Monthly Archives: April 2013

CERN Geneva celebrates 20 years of the World Wide Web

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It was twenty years ago today/That the World Wide Web came out to play...

On 30 April 1993, CERN Geneva officially put the Web, and the early client and server side software that made it work, into the public domain...

How to rate a comparative anti-virus test - a six-step guide

How to rate a comparative anti-virus test - a 6-step guide

It sometimes seems like anyone with a computer feels qualified to do comparative anti-virus testing. There are a lot of pitfalls to look out for, which often trip up unwary would-be testers and regularly lead to wonky data and odd conclusions. So how do you know which tests are any good?

What WERE they thinking? Internet-enabled cameras under the security lens once again...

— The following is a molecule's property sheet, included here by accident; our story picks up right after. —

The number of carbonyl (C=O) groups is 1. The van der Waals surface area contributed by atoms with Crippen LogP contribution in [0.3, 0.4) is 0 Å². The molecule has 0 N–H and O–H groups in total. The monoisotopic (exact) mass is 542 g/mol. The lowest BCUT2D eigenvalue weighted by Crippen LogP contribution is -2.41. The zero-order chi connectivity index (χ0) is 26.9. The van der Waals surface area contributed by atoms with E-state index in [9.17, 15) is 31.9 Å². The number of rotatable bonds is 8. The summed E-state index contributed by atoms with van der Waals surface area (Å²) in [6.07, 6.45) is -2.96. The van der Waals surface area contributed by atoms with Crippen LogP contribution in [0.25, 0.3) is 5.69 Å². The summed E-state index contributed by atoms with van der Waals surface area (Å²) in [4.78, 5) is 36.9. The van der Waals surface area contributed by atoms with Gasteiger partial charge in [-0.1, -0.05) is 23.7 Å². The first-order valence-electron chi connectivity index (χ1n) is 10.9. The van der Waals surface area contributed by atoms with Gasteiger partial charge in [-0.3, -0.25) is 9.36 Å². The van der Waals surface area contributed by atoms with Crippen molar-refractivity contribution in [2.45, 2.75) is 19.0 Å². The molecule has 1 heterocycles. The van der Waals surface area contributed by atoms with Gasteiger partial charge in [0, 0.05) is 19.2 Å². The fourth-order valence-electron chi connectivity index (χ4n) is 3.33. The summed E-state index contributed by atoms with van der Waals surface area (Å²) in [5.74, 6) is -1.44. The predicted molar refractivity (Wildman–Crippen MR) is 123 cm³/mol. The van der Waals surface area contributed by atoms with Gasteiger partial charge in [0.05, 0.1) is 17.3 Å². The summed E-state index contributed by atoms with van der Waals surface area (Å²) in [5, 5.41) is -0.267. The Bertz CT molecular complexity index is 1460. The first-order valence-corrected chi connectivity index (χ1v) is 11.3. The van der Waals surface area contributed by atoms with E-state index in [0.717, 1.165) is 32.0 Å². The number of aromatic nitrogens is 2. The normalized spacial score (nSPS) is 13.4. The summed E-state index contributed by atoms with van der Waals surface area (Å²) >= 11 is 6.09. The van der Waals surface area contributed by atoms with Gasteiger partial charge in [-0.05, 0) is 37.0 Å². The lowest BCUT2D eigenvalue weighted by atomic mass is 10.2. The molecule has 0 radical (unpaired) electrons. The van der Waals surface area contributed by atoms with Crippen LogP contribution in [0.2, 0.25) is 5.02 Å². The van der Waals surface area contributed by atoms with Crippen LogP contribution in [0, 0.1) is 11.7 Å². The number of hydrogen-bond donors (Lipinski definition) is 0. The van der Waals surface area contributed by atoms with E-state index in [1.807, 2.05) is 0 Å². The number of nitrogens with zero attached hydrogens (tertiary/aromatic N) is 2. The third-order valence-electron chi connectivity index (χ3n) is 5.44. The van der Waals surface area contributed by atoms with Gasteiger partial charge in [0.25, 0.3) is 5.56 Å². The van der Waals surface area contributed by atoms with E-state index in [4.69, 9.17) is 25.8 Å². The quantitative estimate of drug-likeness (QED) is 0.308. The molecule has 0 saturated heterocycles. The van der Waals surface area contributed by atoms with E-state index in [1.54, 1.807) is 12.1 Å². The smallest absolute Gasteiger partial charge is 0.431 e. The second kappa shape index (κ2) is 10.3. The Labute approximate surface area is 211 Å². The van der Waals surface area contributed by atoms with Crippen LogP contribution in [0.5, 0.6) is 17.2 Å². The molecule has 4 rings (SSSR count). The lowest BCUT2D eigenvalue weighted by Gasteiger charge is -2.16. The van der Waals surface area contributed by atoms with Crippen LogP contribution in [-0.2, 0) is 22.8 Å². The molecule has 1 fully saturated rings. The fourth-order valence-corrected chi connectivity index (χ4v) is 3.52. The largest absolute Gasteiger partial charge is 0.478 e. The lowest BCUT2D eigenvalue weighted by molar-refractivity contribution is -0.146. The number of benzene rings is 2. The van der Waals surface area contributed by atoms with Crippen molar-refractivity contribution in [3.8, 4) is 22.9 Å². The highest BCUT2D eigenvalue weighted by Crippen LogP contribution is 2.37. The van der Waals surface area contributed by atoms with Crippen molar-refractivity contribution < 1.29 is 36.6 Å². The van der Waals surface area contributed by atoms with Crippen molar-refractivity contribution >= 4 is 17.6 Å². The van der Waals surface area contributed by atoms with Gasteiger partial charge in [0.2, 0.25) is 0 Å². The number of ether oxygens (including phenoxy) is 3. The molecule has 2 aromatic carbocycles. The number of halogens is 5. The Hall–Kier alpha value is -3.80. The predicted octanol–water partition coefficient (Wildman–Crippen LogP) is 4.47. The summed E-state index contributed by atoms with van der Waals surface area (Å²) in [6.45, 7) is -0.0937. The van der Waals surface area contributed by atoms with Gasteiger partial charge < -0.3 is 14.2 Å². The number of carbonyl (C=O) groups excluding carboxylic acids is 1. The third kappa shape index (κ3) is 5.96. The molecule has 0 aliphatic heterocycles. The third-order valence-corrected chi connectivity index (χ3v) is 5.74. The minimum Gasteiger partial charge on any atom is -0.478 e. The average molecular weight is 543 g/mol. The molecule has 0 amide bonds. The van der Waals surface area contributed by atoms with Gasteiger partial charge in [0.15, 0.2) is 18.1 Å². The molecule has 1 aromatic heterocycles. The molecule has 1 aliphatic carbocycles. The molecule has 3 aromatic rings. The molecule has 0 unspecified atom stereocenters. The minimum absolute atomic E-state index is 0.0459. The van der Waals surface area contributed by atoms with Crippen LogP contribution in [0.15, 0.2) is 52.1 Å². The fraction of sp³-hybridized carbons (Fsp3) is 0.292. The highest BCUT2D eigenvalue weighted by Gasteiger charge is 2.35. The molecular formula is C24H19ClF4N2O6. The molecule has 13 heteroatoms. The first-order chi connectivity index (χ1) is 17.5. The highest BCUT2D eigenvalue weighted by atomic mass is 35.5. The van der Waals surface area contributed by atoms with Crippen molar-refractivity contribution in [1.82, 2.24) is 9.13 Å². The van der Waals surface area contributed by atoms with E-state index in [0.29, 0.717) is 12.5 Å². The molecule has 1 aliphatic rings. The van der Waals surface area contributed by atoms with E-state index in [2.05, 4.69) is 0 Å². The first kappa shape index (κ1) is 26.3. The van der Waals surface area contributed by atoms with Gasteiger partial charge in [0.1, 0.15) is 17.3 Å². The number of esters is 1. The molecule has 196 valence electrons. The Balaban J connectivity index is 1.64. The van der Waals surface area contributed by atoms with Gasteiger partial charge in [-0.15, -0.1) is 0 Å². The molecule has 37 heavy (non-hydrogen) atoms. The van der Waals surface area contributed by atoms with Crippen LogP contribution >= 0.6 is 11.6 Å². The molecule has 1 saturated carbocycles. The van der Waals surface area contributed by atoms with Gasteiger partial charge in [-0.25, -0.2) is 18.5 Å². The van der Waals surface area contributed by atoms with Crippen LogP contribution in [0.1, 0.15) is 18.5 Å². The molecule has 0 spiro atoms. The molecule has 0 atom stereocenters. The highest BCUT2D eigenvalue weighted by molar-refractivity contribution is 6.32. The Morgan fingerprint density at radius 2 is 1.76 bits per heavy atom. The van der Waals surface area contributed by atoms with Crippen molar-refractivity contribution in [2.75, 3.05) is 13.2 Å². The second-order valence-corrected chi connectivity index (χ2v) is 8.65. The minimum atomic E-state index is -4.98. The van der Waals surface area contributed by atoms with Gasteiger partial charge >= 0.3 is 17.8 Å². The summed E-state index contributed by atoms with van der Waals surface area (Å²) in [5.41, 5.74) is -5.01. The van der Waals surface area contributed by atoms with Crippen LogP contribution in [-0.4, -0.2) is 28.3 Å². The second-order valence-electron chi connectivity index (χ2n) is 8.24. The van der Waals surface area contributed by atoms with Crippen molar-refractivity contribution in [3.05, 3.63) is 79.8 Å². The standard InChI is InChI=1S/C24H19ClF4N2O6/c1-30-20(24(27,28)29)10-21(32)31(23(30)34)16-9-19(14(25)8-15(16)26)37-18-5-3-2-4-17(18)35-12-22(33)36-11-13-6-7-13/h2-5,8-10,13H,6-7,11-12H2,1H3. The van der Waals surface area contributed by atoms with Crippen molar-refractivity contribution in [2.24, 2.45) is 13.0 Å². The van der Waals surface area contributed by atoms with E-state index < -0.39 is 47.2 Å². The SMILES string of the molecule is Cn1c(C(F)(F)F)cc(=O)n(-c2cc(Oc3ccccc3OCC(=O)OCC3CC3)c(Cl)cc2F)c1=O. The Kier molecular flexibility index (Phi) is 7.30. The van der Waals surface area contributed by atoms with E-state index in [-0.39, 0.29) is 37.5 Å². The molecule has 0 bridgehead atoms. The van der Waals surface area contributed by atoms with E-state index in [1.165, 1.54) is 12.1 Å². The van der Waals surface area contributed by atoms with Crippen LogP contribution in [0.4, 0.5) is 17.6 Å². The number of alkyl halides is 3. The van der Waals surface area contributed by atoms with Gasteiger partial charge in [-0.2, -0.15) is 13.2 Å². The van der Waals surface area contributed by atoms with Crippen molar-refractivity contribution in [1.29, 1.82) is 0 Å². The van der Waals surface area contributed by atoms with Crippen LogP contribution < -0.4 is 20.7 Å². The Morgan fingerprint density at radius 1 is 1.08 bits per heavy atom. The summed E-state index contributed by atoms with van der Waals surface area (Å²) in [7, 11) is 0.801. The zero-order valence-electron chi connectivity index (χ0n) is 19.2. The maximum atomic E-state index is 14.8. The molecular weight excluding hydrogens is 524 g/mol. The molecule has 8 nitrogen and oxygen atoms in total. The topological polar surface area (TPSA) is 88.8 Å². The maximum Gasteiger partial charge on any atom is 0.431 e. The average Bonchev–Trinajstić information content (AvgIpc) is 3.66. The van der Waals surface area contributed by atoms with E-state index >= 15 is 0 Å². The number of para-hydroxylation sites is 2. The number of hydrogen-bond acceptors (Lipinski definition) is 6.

Vulnerability researchers at Core Security recently turned their attention on internet-enabled cameras, finding lots of holes.

And when security holes arise from features, not bugs, you really do feel like shouting aloud, "What WERE they thinking?"

"Wire transfer canceled"? Watch out for spammed-out malware attack

"Wire transfer canceled"? Watch out for spammed-out malware attack

If you've received an email in your inbox telling you that your wire transfer has been cancelled, take care - as it's the latest attempt by online criminals to infect the general public's Windows computers.

Thieves may have used GPS to track burglary victim

Thieves may have used GPS to track US burglary victim

The owner of a jewelry store believes that one or more burglars stuck GPS devices on her car and on her son's car. That, she figures, enabled them to track when her house would likely be empty so they could break in.

Would you let a spammer give you a root canal? Sure you would!

When someone contacts you entirely for their benefit, out of the blue, and pitches you a concept that is peculiar at best, and outright alarming at worst...

...you really do find yourself thinking, "Why? WHY? What can the sender POSSIBLY hope to get out of this?"